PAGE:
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Reliability

What is a reliable product?

Quality vs Reliability
Quality vs Reliability

A motion
picture
instead of a
snapshot.
Reliability
• The probability that a product will perform its
intended function satisfactorily for a
prescribed life under certain stated
environmental conditions

• Factors associated with quality


– Numerical value
– Intended function
– Life – specified as a function of time, usage or
both
– Environmental conditions
Reliability Engineering

Objectives:
1. Apply engineering knowledge to prevent or
reduce the likelihood or frequency of failures

2. Identify and correct the causes of failure that do


occur

3. Determine ways of coping with failures that occur

4. Apply methods of estimating the likely reliability


of new designs, and for analyzing reliability data
Achieving Reliability
• Emphasis
– Consumer Protection Act
– Products are more complicated
– Automation

• System Reliability
– As products become more complex, the chance they will
not function increases
– The method of arranging the components affects the
reliability of the system
• Series, parallel, combination
Achieving Reliability

Figure 1. Series Arrangement


Achieving Reliability

Figure 2. Parallel Arrangement


0.980 0.232

0.335 0.780
0.956

0.899

0.664 0.957 0.996


0.750
Achieving Reliability
• Design
– Fewer components, the greater the reliability
– Backup or redundant component
– Overdesign – use of large factors of safety
– Fail-safe devices
– Maintenance
• Easily maintainable; eliminate the need for maintenance
– Protect product from environmental conditions
• Heat shields, rubber vibration mounts, filters
Achieving Reliability
• Production
– Second most important aspect of reliability
– Basic quality control techniques will minimize the risk of
product unreliability
– Emphasis should be placed on those components which
are least reliable
– Design of experiments to determine which process
conditions produce the most reliable product
• Transportation
– The reliability of the product at the point of use can be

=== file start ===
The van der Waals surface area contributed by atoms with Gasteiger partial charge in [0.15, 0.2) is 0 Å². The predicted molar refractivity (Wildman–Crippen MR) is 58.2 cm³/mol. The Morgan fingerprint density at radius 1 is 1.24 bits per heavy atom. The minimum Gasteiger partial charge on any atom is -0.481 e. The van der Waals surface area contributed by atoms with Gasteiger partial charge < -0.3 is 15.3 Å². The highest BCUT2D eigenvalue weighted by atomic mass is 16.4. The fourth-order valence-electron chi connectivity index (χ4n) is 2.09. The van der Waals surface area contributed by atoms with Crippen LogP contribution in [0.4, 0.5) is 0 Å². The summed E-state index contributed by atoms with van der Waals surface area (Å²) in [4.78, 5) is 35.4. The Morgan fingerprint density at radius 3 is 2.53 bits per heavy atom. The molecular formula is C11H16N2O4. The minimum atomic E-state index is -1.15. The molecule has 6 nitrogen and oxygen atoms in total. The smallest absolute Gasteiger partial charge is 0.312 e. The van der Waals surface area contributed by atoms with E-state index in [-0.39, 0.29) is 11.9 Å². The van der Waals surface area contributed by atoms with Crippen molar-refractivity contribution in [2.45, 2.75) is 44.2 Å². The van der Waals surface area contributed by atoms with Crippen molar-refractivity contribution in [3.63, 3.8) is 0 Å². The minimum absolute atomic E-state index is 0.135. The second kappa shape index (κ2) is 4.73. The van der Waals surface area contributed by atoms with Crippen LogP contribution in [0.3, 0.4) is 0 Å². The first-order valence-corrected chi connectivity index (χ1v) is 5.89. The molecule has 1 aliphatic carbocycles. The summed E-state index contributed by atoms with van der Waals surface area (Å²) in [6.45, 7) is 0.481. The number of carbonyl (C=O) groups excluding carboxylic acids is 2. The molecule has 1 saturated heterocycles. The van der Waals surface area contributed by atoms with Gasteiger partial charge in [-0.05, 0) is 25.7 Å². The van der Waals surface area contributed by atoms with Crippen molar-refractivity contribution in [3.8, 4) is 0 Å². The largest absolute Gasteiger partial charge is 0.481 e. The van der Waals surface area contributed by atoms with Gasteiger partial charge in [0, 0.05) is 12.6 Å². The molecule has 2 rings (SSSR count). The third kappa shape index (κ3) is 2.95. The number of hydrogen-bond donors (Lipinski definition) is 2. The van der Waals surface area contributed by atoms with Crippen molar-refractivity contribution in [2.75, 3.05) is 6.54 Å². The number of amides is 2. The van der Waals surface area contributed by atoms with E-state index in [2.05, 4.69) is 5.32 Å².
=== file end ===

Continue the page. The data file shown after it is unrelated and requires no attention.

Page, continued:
greatly affected by the type of handling the product
received in transit
– Good packaging techniques and shipment evaluation
Achieving Reliability
• Maintenance
– In many situations, it is not practical or possible to
eliminate the need for customer maintenance
– Customer should be given ample warning
– Maintenance should be easy and simple to perform
Three Classifications of
Reliability Failure
Old Remedy-
Type Repair mentality
• Early (infant mortality) • Burn-in test

• Wearout (physical • Maintenance


degradation)
• In service testing
• Chance (overstress)

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Bathtub Curve

Infant Useful life Wear out


Mortality No memory
Failure Rate
#/million hours No improvement
No wear-out
Random causes

Time
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Source: http://www.jec.co.jp/eng/technology3.html
Early failure causes or infant mortality
(Occur at the beginning of life and then
disappear)

• Manufacturing Escapes
– Poor workmanship/handling
– Manufacturing defects
– Cracks, flaws
– Defective parts
– process quality control
– sub-standard materials
– contamination
• Improper installation

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Chance Failures
(Occur throughout the life a product at a
constant rate)
• Insufficient safety factors in design
• Higher than expected random loads
• Human error
• Random load
• Environment
• Misapplication

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Wear-out
(Occur late in life and increase with
age)
• Aging
• Degradation in strength
• Materials Fatigue
• Creep
• Corrosion
• Friction
• Cyclical load
• Poor maintenance

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Reliability Remedies

• Early • Burn-in testing, Screening,


Quality manufacture/Robust
Design, Acceptance testing

• Redundancy, Excess strength,


• Random Tight customer linkages, testing

• Wear-out • Derating, Preventative


maintenance, Parts
replacement, Robust design
(FMEA), Technology
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Distributions Applicable to
Reliability
• Normal
• Exponential
• Weibull
Measures of Reliability

Probability of no failure before time t


Measures of Reliability
Measures of Reliability
• Mean Time to Failure (MTTF) or Mean Time Between Failures
(MTBF)
- Total up time / Number of Failures

• Mean Time to Repair (MTTR)


- average time required to repair a failed component or device
- also refers to maintainability

• Mean Time Between Downing Event (MTDBE)


- expected time between two consecutive downing events for
a repairable system.
- MTBDE = MTBF + MTTR

• Availability
- MTBF/(MTBF + MTTR)
• For example, assume you are testing a system that can be
repaired when there is a failure. The failures causes the system to
go down. The first failure happens at 10 hours and it takes 5
hours to fix. The second failure is at 27 hours and the repair
duration is 3 hours. Then after working for 13 hours, the system
fails at 43 hours. The repair lasts for 7 hours and the system is
restored at 50 hours. This failure and repair process can be
illustrated using the following graph
Accelerated Life Testing
- Modified method of testing to readily determine the
time until failure of a component or product
- Testing moves at a faster pace
- Uses quantitative data
- End results yield times-to-failure data
Types:
1. Compressed-time testing - product is tested under
the usual conditions, but more intensively (e.g. a
washing machine used almost continuously)
2. Advanced-stress testing - product is tested under
harsher conditions than it will suffer in regular use so
that failure will tend to occur earlier (e.g. refrigerator
motor run at a higher speed than if operating within a
fridge)
Life Testing for ASUS Laptops